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Cancer Screening & Prevention

Cancer screening is essential for early detection and better treatment outcomes.

 

The recommended screenings vary based on age, gender, and risk factors.

 

Below is a summary of the recommended cancer screenings for the general population in Australia, along with symptoms to watch out for and when to book to see your GP.

Individuals with a family history of cancer or other risk factors may need a tailored screening program.Regardless of age or screening schedule, see your GP promptly if you notice any unusual symptoms.

Skin Cancer

For Men and Women:

All Ages: Skin checks by a doctor (every 6-24 months depending on risk, your GP can advise), particularly if at high risk (e.g., fair skin, history of sunburn, family history). Regular self examinations at home, monitor for changing lesions.

Symptoms to Watch For, which may require a skin check:

•  New growths or sores that don't heal

•  Changes in existing moles (size, shape, colour, texture)

•  Moles that itch, bleed, or become painful

•  Spread of pigment beyond the border of a mole

•  Friends or family are worried about a mole

Book your skin check online here or by calling reception during office hours.

Reference: https://www.cancer.org.au/about-us/policy-and-advocacy/position-statements/uv/early-detection

Bowel Cancer

For Men and Women:

•  Age 45-74: Faecal Occult Blood Test (FOBT) every 2 years.

•  Under 45: Screening based on individual risk factors; discuss with your GP.

Symptoms to Watch For, which may require testing:

•  Changes in bowel habits (diarrhoea, constipation, or narrowing of stool)

•  Blood in the stool or rectal bleeding

•  Persistent abdominal discomfort (cramps, gas, pain)

•  Unexplained weight loss

•  Weakness or fatigue

Book a consult to discuss your bowel health online here or by calling reception during office hours.

Your GP or our registered Nurses can provide you with a FOBT home test kit.

How to do the kit can be read here.

Reference: https://www.health.gov.au/our-work/national-bowel-cancer-screening-program/about-the-national-bowel-cancer-screening-program

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Breast Cancer

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For Women:

•  Age 50-74: Mammogram every 2 years.

•  Age 40-49 and 75+: Optional; discuss with your GP.

Symptoms to Watch For, which may require testing:

•  Lumps or thickening in the breast or underarm

•  Changes in breast size or shape

•  Nipple discharge or inversion

•  Skin changes on the breast (redness, dimpling, scaling)

Book a consult to discuss your breast health online here or by calling reception during office hours.

You can book your screening mammogram online directly with Breast Screen NSW by clicking here

 

Reference: https://www.breastscreen.nsw.gov.au

Cervical Cancer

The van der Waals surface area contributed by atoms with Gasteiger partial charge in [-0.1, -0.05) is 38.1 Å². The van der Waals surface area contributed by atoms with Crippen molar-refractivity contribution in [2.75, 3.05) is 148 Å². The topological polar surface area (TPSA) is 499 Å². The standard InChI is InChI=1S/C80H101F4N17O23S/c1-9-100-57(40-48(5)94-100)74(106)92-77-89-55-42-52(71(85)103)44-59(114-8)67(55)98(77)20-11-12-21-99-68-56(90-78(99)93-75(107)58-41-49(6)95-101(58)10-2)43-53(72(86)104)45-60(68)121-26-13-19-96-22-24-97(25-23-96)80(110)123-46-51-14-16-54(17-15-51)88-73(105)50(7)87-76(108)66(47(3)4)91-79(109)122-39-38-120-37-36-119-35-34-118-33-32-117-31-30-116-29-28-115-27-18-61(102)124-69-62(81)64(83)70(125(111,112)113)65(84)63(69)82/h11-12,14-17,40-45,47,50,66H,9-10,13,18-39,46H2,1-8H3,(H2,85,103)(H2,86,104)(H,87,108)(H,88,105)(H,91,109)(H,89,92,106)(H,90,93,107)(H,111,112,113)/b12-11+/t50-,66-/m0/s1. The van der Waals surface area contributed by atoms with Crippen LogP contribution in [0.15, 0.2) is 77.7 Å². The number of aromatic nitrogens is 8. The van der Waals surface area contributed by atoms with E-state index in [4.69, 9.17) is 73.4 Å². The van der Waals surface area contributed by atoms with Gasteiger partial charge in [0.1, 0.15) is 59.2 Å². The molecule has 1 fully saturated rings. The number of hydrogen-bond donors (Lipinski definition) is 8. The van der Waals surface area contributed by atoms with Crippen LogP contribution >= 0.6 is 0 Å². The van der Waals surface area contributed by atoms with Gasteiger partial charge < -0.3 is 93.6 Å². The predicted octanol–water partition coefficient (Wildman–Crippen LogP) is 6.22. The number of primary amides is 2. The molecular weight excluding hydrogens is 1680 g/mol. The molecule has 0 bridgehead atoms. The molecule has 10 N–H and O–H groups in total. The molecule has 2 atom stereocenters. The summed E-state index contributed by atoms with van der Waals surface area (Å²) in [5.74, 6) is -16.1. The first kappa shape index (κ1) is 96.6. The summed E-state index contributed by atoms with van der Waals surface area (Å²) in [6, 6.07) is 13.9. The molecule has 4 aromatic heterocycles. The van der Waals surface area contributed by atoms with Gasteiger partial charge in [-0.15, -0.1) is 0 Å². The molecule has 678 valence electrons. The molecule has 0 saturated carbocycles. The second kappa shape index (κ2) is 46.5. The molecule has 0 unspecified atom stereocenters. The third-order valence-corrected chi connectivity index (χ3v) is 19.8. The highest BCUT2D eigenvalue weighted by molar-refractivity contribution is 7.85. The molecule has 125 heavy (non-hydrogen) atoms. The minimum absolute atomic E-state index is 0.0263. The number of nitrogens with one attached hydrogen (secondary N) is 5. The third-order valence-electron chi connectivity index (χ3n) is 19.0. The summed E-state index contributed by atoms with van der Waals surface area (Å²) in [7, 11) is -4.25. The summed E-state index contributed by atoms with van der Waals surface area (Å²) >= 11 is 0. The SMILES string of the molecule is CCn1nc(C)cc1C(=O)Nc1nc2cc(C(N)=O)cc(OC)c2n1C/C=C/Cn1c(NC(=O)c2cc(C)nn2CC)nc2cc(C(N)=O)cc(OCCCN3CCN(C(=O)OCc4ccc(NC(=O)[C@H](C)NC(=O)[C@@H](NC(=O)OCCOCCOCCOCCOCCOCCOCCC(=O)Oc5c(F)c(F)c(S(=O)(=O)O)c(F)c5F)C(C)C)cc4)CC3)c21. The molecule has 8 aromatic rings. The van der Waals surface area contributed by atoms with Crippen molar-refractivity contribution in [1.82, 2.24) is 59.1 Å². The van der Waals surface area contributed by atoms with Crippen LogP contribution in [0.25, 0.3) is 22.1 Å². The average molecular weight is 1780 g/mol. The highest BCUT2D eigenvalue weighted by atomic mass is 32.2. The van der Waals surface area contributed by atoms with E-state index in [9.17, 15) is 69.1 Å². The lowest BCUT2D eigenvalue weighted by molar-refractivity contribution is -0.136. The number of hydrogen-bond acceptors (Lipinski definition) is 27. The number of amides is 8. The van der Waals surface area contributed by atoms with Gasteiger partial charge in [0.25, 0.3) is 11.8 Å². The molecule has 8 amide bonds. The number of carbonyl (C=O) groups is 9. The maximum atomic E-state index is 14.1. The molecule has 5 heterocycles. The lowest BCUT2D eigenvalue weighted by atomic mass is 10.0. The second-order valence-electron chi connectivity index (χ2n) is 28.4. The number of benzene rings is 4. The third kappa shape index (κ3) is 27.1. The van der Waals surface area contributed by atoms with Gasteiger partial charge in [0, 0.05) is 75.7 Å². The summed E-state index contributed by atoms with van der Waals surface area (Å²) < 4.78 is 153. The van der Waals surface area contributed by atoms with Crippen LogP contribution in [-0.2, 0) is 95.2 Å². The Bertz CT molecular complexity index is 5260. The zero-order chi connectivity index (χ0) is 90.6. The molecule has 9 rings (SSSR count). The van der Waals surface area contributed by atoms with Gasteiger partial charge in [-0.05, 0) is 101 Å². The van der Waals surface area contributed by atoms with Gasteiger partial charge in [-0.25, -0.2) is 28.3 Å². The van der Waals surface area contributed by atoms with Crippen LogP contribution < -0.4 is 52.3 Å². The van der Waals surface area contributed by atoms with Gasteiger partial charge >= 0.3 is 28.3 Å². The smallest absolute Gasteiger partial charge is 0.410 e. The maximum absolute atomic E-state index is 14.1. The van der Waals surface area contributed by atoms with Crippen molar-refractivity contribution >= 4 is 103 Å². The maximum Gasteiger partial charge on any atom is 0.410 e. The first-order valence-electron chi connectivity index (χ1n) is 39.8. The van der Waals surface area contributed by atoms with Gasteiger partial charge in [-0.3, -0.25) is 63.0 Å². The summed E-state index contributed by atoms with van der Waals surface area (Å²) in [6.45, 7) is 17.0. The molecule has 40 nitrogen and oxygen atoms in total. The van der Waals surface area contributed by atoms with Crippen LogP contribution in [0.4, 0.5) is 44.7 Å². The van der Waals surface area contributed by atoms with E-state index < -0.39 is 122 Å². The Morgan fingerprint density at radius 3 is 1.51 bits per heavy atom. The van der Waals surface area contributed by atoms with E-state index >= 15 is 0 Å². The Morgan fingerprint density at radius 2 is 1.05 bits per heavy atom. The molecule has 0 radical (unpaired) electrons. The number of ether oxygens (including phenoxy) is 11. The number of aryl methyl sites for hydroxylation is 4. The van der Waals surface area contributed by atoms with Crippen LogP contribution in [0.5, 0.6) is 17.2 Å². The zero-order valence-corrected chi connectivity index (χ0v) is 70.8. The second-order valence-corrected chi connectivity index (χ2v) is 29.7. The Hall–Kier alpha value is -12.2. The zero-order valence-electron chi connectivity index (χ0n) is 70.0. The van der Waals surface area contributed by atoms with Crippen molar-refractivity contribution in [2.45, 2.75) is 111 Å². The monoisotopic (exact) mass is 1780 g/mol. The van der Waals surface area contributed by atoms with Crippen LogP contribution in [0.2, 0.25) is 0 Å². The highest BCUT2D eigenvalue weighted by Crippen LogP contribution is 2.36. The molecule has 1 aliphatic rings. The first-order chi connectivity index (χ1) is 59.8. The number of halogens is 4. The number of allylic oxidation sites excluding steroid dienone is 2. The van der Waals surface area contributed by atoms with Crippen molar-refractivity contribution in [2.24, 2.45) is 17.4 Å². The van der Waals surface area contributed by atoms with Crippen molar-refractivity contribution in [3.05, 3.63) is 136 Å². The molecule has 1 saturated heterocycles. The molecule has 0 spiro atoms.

For Women:

•  Age 25-74: Cervical Screening Test (CST, previously known as Pap smear) every 5 years.

•  Under 25: First test at age 25 unless symptoms are present or at high risk.

•  Over 74: Optional, based on previous screening history and discussion with your GP.

CST can now be performed by your GP or in the practice rooms under the guidance of your GP you can do a self collect, for information on how to do the self collect, click here.

Symptoms to Watch For, which may require testing:

•  Unusual vaginal bleeding (after intercourse, between periods, or post-menopause)

•  Pain during intercourse

•  Unusual vaginal discharge

•  Pelvic pain

Book a consult to get your CST done by your GP and to discuss if you are eligible for self collect screening test ; online by clicking here or by ringing reception during office hours.

Reference: https://www.health.gov.au/our-work/national-cervical-screening-program/getting-a-cervical-screening-test

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Prostate Cancer

For Men:

•  Age 50-69: Optional; discuss PSA test benefits and risks with your doctor.

•  Age 70+: Not routinely recommended but discuss with your GP if at high risk.

Symptoms to Watch For, which may require testing:

•  Difficulty urinating or a weak urine stream

•  Frequent urination, especially at night

•  Blood in urine or semen

•  Pain in the hips, back, or pelvis

•  Erectile dysfunction

Book a consult to discuss your prostate health online here or by calling reception during office hours.

Reference: clinical-practice-guidelines-for-psa-testing-and-early-management-of-test-detected-prostate-cancer

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The National Cancer Screening Registry

Follow this link to update your details and check if you are due for your bowel cancer screening and/ or cervical screening, alternatively you can contact the registry directly by phoning 1800 627 701.

The above information has been summarised as per Australian NSW guidelines up to date from 1st July 2024, by Dr Brianna Joseph, who recommends using the guide as a starting point to discuss cancer screening with your own GP.

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